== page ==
MRT3 safe? Abaya says he’ll ride to prove it

Bea Cupin

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MRT3 safe? Abaya says he’ll ride to prove it
To show that the train line is still safe, DOTC chief Jun Abaya says he’s 'committed' to riding the MRT3. Will other public officials promise the same?

MANILA, Philippines – He oversees the safety and development of the country’s transportation systems but Department of Transportation and Communications (DOTC) Secretary Joseph Emilio “Jun” Abaya admits it’s been almost 2 years since he actually took public transportation.

“I did it a few days before I was appointed or a few days after I was appointed,” Abaya told Rappler’s Chay Hofileña in an interview on Wednesday, August 20.

Clamor for Abaya to go through what Metro Manila’s commuters experience daily has grown, following an August 13 incident wherein a Metro Rail Transit 3 (MRT3) train bulldozed through a station’s safety barriers, injuring at least 36.

An internal probe later revealed human error caused the derailing.

But even before the incident, the MRT3 has been a constant presence in the news due to glitches, power shortages, and driver error.

The least I could do is show that I’m either brave enough to risk my life in MRT3 or comfortable enough that MRT3 is safe

– DOTC Sec Jun Abaya


Abaya, who was appointed to the post in 2012, said he was with his brothers when he rode the Philippine capital’s 3 light rail lines – the MRT3, the Light Rail Transit 1 and the Light Rail Transit 2.

Is he willing to ride the MRT3 again? “I’ve committed. Just to show the MRT3 is safe, I’ll find my quiet time to ride the MRT3,” Abaya said. “Quiet time,” he explained, means time away from the harsh media limelight.

‘Command responsibility’

“The least I could do is show that I’m either brave enough to risk my life in MRT3 or comfortable enough that MRT3 is safe,” he added.

Abaya was criticized after he said in another interview that it was a “personal decision” for commuters to take the MRT3 despite the August 13 incident and a long list of other glitches.

Although commuter groups have called for his resignation, Malacanang has come to the defense of the Liberal Party president, saying Abaya still has President Benigno Aquino III’s trust. Abaya himself said his termination is a text away.

“I’m not a man into drama but a simple text or wink from the President [signaling] that I should go, and I’ll go,” he told Rappler.

“I understand the concept of command responsibility, I came from the military. I also understand the concept of not abandoning your superiors,” said Abaya.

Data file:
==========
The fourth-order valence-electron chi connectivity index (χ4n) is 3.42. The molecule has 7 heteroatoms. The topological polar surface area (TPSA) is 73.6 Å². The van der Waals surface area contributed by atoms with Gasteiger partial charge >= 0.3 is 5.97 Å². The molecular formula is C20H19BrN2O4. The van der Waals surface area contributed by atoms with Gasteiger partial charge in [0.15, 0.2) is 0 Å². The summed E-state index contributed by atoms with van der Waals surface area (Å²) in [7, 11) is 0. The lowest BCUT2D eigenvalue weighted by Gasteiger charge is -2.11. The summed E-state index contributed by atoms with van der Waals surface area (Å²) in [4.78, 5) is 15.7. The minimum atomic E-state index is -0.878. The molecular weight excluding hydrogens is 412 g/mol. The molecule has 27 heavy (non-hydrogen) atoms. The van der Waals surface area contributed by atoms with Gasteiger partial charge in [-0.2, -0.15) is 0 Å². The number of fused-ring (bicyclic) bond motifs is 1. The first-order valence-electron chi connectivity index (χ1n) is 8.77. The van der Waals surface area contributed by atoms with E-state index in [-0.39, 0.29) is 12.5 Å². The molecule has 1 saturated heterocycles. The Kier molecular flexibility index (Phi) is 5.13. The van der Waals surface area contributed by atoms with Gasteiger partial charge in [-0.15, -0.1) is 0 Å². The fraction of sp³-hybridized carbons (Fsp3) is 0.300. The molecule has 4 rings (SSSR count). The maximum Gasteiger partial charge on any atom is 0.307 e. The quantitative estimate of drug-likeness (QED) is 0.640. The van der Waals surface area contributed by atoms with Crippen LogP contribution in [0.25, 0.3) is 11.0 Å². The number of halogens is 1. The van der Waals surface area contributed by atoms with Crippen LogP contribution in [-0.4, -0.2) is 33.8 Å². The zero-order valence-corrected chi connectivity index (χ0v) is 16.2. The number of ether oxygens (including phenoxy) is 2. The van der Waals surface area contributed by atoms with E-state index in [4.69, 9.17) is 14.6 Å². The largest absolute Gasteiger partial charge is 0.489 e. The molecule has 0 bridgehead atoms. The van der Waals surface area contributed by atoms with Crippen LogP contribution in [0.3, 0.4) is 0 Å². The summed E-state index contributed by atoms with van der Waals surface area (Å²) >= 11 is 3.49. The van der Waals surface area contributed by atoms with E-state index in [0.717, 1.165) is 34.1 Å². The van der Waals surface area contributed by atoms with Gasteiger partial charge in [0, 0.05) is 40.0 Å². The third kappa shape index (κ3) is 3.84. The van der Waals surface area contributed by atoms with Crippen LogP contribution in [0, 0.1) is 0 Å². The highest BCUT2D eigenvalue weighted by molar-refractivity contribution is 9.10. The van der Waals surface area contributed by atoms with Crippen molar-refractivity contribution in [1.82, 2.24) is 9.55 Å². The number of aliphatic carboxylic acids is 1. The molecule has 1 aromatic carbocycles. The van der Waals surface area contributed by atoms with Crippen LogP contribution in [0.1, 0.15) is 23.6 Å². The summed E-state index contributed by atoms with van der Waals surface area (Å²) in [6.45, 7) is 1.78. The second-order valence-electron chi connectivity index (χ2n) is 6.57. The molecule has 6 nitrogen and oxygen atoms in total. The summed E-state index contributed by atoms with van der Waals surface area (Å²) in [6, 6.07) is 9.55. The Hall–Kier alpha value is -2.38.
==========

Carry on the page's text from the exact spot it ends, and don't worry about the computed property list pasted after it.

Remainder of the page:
It’s not the first time the public – the Aquino administration’s “bosses” – have asked public officials to take public transportation. petition with more than 10,000 signatures to date calls on the president to require public officials to take public transport at least once a month. (READ: Are you senators willing to commute?)

Other officials?

Abaya said it’s the department’s goal to move people from private cars into mass transit. “A mass transport expert would say that the true test of a developed country is not when your poor ride mass transit but when the rich get to ride mass transit,” he said.

But the department is far from that dream. The DOTC, in Abaya’s own words, is playing “catch-up,” only recently green-lighting projects and improvements that languished in the past.

Asked if he was willing to convince other members of the Aquino Cabinet to try public transport, Abaya said yes. But problem, he said, is that “time is precious for Cabinet secretaries” while the metro’s rail system is “limited.”

The DOTC office, which is located near EDSA, is a long walk away from the nearest MRT3 stop. Several government offices are located near LRT1, LRT2, or MRT3 stations but commuters often need to take another form of transportation – tricycles, public utility vehicles, buses, or jeeps – to get to their final destination.

“I could get smiles, comments, serious [reactions] but of course you can’t make it a policy,” he added. –

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Bea Cupin

Bea is a senior multimedia reporter who covers national politics. She's been a journalist since 2011 and has written about Congress, the national police, and the Liberal Party for Rappler.